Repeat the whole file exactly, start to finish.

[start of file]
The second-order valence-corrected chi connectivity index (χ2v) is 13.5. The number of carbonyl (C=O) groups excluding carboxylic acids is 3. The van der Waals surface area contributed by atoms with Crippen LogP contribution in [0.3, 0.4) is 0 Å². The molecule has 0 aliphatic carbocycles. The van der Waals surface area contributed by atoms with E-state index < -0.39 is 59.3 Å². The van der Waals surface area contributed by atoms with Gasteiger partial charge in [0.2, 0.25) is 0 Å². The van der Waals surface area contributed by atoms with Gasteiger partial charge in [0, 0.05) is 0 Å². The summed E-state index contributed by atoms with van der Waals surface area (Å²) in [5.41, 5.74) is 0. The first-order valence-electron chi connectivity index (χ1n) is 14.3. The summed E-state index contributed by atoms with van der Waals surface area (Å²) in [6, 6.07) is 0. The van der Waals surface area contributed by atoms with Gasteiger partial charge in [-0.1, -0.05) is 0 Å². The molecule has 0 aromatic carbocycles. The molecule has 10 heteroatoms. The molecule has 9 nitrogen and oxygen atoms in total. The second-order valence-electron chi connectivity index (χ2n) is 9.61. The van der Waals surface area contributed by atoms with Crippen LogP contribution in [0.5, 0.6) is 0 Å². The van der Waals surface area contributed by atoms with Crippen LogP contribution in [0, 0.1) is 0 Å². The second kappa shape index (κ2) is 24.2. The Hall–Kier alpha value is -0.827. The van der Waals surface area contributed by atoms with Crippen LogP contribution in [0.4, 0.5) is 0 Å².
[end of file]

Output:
The second-order valence-corrected chi connectivity index (χ2v) is 13.5. The number of carbonyl (C=O) groups excluding carboxylic acids is 3. The van der Waals surface area contributed by atoms with Crippen LogP contribution in [0.3, 0.4) is 0 Å². The molecule has 0 aliphatic carbocycles. The van der Waals surface area contributed by atoms with E-state index < -0.39 is 59.3 Å². The van der Waals surface area contributed by atoms with Gasteiger partial charge in [0.2, 0.25) is 0 Å². The van der Waals surface area contributed by atoms with Gasteiger partial charge in [0, 0.05) is 0 Å². The summed E-state index contributed by atoms with van der Waals surface area (Å²) in [5.41, 5.74) is 0. The first-order valence-electron chi connectivity index (χ1n) is 14.3. The summed E-state index contributed by atoms with van der Waals surface area (Å²) in [6, 6.07) is 0. The van der Waals surface area contributed by atoms with Gasteiger partial charge in [-0.1, -0.05) is 0 Å². The molecule has 0 aromatic carbocycles. The molecule has 10 heteroatoms. The molecule has 9 nitrogen and oxygen atoms in total. The second-order valence-electron chi connectivity index (χ2n) is 9.61. The van der Waals surface area contributed by atoms with Crippen LogP contribution in [0.5, 0.6) is 0 Å². The van der Waals surface area contributed by atoms with Crippen LogP contribution in [0, 0.1) is 0 Å². The second kappa shape index (κ2) is 24.2. The Hall–Kier alpha value is -0.827. The van der Waals surface area contributed by atoms with Crippen LogP contribution in [0.4, 0.5) is 0 Å².